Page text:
Indian Constitution's Historical Evolution

Indian Constitution’s Historical Evolution

The British government can be roughly divided into two phases, namely

  1. The Company’s Governance (1773-1857)
  2. The Crown Administration (1858-1947)

Indian constitution

The Company Administration

Regulating Act - 1773

(1) Bengal was given the title of “GOVERNOR-GENERAL,” and the post of “GOVERNOR”

Warren Hastings was the first governor general of the first province. He was

assisted by a four-member executive council.

(2) With one chief justice and three other justices, the Supreme Court of Calcutta was constituted.

extra judges The Chief Justice was Sir Elijah Impey.

Pitt’s India Act – 1784

(1) Established a new organisation called the “BOARD OF CONTROL” to oversee Indian politics.

However, COURT OF DIRECTORS continued to handle business matters.

(2) As a result, corporate assets were first referred to as “British possessions” in

India’s political wing and court of directors led the commercial wing.

the control board is in charge.

(3) William Pitt, the British Prime Minister at the time, proposed the Act.

Charter Act – 1813:

(1) removed the British East India Company’s monopoly over commercial rights; and allowed additional businesses to engage in trade with India.

1833 Charter Act

(1) In its place, the position of “GOVERNOR GENERAL OF INDIA” was established.

Bengal’s governor general. Madras and Bombay’s presidencies were taken.

their separate legislative authority, and were placed under the

administration in Calcutta. The first Governor-General of India was William Bentick.

(2) With this action, the company’s business operations came to an end. The business

existed, but it turned into a strictly political and administrative institution.

1853 Charter Act

(1) Created a separate Council of Legislators for the Governor General.

(2) A system of open competition for hiring Indians into the civil service was introduced. Macaulay

1854 saw the formation of a committee for this reason. Initially, Satyendra Nath Tagore

Indian in 1863 to be eligible for that service.

(3) NOTE - Lord Charles Cornwallis is considered the “Father of Civil Services” in India because of his

initiatives to update India’s civil services.

The Crown Administration

1858 Government of India Act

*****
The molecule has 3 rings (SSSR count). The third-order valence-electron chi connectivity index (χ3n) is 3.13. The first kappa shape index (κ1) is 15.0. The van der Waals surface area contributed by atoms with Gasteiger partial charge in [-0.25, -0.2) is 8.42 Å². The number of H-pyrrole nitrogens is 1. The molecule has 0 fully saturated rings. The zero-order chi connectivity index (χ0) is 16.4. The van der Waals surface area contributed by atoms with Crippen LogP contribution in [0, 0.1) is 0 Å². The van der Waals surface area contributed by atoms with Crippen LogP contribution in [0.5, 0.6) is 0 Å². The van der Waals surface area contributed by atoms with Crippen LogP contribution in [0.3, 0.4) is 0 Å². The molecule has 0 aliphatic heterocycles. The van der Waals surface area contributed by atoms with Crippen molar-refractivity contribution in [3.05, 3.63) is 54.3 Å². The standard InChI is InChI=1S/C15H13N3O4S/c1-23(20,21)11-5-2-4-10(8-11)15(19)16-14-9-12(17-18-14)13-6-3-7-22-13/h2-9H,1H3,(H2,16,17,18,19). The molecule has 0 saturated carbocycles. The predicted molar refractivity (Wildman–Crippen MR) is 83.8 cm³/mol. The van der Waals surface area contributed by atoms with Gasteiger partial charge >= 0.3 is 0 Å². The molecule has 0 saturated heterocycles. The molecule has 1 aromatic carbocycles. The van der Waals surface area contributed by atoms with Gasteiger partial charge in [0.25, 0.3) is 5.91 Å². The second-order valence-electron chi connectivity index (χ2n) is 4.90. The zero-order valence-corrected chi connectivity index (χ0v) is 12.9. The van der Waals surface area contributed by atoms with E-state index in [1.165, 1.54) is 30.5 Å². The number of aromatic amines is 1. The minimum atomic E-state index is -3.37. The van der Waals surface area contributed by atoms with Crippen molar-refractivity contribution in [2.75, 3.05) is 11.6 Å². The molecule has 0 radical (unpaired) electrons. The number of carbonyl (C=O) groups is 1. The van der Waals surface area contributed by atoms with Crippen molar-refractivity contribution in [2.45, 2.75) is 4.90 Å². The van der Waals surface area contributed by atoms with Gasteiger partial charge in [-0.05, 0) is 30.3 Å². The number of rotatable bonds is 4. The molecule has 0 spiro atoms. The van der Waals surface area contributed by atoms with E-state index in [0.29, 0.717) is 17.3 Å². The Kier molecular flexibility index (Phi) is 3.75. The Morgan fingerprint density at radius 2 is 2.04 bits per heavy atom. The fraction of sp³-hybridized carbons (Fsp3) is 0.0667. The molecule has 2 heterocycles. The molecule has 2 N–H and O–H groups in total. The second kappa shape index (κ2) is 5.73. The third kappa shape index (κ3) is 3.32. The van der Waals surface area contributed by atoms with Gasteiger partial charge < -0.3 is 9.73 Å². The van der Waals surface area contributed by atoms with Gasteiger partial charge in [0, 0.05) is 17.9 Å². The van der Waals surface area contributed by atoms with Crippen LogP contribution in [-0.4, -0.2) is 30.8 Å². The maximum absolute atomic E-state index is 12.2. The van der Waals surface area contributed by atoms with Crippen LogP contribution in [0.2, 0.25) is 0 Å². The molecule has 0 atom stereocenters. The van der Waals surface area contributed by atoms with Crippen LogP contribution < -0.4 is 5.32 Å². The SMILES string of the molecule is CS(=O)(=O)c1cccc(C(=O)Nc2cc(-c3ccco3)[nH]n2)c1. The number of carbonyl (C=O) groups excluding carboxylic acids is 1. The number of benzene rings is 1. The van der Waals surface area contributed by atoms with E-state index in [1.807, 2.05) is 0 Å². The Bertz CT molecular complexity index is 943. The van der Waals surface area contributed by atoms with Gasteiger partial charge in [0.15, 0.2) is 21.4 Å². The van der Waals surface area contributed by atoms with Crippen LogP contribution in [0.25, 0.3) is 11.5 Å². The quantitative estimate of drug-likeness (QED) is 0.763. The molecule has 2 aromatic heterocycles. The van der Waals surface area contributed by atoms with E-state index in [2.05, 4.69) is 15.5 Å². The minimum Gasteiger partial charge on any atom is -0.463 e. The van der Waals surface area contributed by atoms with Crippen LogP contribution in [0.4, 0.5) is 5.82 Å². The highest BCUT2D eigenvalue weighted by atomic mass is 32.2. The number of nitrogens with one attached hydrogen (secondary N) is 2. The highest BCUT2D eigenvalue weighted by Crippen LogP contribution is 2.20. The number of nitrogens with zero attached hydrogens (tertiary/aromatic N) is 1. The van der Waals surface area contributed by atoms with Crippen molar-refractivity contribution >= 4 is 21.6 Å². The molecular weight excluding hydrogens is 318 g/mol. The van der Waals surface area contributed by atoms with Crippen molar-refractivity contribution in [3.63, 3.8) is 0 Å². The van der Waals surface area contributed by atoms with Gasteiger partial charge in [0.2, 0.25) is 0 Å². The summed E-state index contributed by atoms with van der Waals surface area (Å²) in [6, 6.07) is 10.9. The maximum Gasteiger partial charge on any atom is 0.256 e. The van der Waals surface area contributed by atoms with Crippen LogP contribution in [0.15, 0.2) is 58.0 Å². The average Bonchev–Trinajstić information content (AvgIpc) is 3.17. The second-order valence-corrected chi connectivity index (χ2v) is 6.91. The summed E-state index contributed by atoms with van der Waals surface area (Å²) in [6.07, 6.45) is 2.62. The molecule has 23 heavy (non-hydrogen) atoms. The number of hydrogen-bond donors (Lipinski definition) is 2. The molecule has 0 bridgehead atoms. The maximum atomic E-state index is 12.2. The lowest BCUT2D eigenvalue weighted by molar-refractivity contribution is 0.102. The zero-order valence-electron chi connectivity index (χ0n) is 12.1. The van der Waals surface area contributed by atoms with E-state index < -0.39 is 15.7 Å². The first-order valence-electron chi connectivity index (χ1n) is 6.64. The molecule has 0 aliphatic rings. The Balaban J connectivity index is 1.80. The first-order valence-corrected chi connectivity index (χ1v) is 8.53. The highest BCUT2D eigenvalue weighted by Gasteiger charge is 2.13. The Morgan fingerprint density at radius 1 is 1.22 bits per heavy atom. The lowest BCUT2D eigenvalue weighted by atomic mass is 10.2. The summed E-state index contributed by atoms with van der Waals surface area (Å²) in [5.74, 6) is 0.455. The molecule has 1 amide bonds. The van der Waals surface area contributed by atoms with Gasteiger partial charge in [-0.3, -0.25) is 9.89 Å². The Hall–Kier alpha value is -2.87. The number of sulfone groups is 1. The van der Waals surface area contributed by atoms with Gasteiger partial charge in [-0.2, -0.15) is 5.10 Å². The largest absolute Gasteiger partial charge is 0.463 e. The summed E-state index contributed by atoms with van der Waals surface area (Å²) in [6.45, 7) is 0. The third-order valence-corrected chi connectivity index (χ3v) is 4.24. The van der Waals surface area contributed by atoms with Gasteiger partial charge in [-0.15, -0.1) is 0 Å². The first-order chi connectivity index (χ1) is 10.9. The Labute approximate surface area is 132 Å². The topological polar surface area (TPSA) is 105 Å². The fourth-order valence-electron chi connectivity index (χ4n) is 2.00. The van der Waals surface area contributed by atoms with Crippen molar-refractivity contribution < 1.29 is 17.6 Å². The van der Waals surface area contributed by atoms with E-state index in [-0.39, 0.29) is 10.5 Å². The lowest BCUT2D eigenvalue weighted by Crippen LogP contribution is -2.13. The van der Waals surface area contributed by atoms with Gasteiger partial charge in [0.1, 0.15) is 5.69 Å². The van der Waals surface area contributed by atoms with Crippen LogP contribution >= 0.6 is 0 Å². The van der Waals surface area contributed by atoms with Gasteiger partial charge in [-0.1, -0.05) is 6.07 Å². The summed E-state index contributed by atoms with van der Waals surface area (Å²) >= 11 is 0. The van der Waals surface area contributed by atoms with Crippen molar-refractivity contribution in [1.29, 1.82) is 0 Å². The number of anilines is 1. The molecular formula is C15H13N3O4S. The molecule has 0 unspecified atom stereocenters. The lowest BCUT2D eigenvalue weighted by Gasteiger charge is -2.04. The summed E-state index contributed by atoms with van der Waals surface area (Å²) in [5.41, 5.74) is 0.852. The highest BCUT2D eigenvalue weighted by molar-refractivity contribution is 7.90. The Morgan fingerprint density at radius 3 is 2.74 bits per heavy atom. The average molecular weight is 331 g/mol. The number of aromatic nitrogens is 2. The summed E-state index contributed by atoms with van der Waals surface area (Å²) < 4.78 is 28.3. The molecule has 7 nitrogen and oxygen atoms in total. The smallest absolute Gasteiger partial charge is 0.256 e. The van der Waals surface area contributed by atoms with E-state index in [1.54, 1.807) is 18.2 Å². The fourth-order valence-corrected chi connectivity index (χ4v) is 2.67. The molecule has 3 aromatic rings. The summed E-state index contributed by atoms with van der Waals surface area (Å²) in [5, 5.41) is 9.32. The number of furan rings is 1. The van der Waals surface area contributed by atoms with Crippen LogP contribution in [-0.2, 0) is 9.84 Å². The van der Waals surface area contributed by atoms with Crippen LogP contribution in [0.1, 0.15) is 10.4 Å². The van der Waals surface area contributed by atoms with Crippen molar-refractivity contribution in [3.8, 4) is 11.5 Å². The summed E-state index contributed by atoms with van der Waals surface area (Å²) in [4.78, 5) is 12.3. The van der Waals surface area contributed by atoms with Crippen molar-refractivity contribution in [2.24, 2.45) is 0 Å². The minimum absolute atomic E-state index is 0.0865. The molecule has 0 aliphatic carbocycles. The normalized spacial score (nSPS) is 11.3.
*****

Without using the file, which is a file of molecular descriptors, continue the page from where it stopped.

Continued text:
(1) Also known as the Indian Act for Good Government.

(2) Declare the British East India Company to be inactive. eliminated the Mughal government as


(3) Established the position of Viceroy in place of the Governor General. Lord

Canning was appointed as India’s first Viceroy.

(4) A 15-member council and a new office, the Secretary of State for India, were also established.

help him. He was a representative in the British parliament.

1861 Indian Councils Act

The viceroy’s executive council was (1) enlarged. made arrangements for him to propose

a few unofficial Indian members. The Raja of Benaras was proposed by Lord Canning,

the Patiala Maharaja together with Sir Dinkar Rao.

(2) New Legislative Councils for North Western Frontier Province (1862) and Bengal (1866)

Founded in 1897 were and Punjab.

1892 Indian Councils Act

(1) The legislative council in India at the time had the authority to discuss the budget.

(2) The councils were enlarged, and some of its members were eligible for nomination to Central as

provincial legislative councils, as well.

1909 Indian Councils Act

(1) Also referred to as the Morley-Minto reforms.

(2) The Central Legislative Council’s membership was raised from 16 to

(3) The first Indian to be nominated for a law member was Satyendra Prasad Sinha.

to the Executive Council of the Viceroy.

(4) It was introduced to have a collective electorate. Muslims received separate treatment.

representatives by representation. Minto is hence also known as “Father”

Government of India Act 1919, “of Communal Electorate”

(1) Also known as the Montague-Chelmsford reforms, they were implemented in 1921.

(2) They introduced central and provincial themes or lists where they may create laws.

in their individual listings. Further dividing provincial subjects into transferred and

reserved. Thus, this action brought about diarchy.

(3) Implemented direct elections and bicameralism.

1935 Government of India Act

(1) Made provisions for the formation of an All-India Federation with provincial and princely

units of states Princely states chose not to join the Federation, hence it never existed.

(2) eliminated provincial diarchy and replaced it with “provincial autonomy.”

However, it introduced diarchy in the centre, which never materialised.

(3) Established bicameralism in the provinces and expanded the use of distinct electorates.

classes that are also depressed.

(4) Established a federal court and RBI in the middle.

1947 Indian Independence Act

(1) The Mountbatten Plan, which was announced on June 3, 1947, was the division plan.

of the nation and Atlee’s declaration of independence (20 February 1947) to grant

the Country.

(2) abolished British control, established two separate Pakistani and Indian dominions, and

authorised the founding bodies of the two sovereign Nations to draught their

different constitutions.

(3) On July 18, 1947, the Indian Independence Act received royal approval.